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The Monster and the Final Girl

The new Halloween is a serviceable remake of a truly great horror film.

Universal Pictures.

John Carpenter’s 1978 horror film Halloween is so compelling that even after a thousand sequels (okay, nine or ten, depending on how much hairsplitting you want to do), a wowed public will still pay to see this new revved-up 2018 homage in theaters.

Executive produced by Carpenter, who actively collaborated on the production with writers Jeff Fradley, Danny McBride, and writer-director David Gordon Green — I know, weird, right? All these comedians doing horror — the film includes many direct recreations of Carpenter’s memorably scary shots, such as the agonized face of Laurie Strode (Jamie Lee Curtis, wonderfully seared by age) leaning against the doorframe, waiting for Michael Myers to emerge and attack.

There are also some quietly inspired new effects, like the scene featuring motion sensor lights that keep getting tripped in a dark suburban backyard on Halloween night, with each successive floodlight burst showing Michael Myers standing still, but twenty feet closer to his teenage prey.

Plot-wise, all you need to know is that forty years after his youthful killing spree, the elderly, institutionalized Michael Myers breaks out for a long-awaited rematch with hard-bitten, locked-and-loaded senior citizen Laurie Strode. Intermediate sequels, with their extravagant plot elaborations, are ignored or knowingly mocked.

Michael’s total alienation from the society around him has always made him a source of identification and even affection. In short, he’s a good monster. His mute, dead-eyed stare through the mask eyeholes is eloquent in its own way. The mean streets of our own cities and towns often seem to warrant just such a stare, yet at the same time, to share the point of view of a character who is the object of Michael’s stare from across the street creates a reliable feeling of black dread. We seem willing to watch Michael endlessly, walking down streets crowded with trick-or-treating kids and ranging through middle-class homes where clueless suburbanites neglect to turn around in time to save themselves.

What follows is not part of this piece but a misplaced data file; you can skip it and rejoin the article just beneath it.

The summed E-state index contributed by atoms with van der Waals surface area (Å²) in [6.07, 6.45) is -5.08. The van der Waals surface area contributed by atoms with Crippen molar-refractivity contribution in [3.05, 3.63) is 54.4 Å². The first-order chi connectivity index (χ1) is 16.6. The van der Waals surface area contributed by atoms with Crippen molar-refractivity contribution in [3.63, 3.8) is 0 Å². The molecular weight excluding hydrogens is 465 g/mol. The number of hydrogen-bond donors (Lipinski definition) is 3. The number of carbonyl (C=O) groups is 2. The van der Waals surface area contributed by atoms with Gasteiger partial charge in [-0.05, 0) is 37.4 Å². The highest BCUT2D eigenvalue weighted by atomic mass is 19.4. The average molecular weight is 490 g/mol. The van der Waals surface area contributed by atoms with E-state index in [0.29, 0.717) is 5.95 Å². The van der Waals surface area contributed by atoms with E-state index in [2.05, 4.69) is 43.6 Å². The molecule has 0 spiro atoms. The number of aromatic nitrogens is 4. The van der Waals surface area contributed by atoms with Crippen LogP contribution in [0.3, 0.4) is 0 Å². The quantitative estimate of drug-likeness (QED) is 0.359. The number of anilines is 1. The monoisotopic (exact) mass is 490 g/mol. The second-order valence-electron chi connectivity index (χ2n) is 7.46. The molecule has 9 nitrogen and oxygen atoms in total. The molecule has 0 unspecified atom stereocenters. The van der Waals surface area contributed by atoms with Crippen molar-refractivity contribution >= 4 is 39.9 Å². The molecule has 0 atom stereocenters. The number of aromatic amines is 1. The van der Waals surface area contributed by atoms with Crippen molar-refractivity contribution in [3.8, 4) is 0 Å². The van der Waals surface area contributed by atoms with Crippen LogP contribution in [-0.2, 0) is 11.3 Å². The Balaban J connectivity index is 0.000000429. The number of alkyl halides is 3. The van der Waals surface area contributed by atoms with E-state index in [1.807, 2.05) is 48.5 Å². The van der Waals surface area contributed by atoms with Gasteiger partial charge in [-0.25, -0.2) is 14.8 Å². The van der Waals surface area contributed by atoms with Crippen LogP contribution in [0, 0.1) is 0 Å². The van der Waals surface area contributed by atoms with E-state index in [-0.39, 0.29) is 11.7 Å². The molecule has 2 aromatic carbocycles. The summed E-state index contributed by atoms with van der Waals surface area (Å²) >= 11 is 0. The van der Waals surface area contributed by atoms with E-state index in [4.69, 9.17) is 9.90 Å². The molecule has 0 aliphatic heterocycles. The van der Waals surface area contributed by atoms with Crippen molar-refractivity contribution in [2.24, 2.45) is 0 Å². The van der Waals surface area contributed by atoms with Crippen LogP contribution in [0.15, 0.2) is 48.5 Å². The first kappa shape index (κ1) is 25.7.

Has any lone movie monster ever spent so much time out and about in full public view? In this version, the filmmakers even add a daytime rampage through a fully operational gas station, with Michael lethally blending in by wearing a worker’s stolen denim overalls and heavy boots.

The filmmakers address the central mystery of Michael Myers’ gruesome appeal, opening the movie with earnestly self-righteous reporters on a quest to try to make him explain himself. It’s a stupid quest, the audience knows, but the reporters seem to be operating in the context of our incel-infested, neo-fascist creepshow of a culture, in which self-pitying white guys never stop talking and posting about their endless grievances and supposedly justified acts of mayhem.

The reporters get access to him in the high-security asylum where Michael and the other inmates get their fresh air chained within small separated squares that are part of a large menacing red-and-white checkerboard-patterned outdoor holding pen. It’s a madly overdone production design, like something hallucinatory out of the old art-house head-trip Last Year at Marienbad.

One of the weaknesses of this new Halloween is that director David Gordon Green (Pineapple Express, Eastbound and Down) seems so excited to be working on a Halloween tribute he can’t leave anything alone. He fills so many shots with tricky lighting effects and slick reflected images and elaborate re-stagings of old Carpenter shots that it makes you realize what a quiet, stripped-down masterwork of horror the 1978 Halloween really was. Still, the remake has an agitated energy that spooks the audience nicely. Look out for the scene with the father and son driving through the woods at night, the poor kid just wanting to get to his dance class.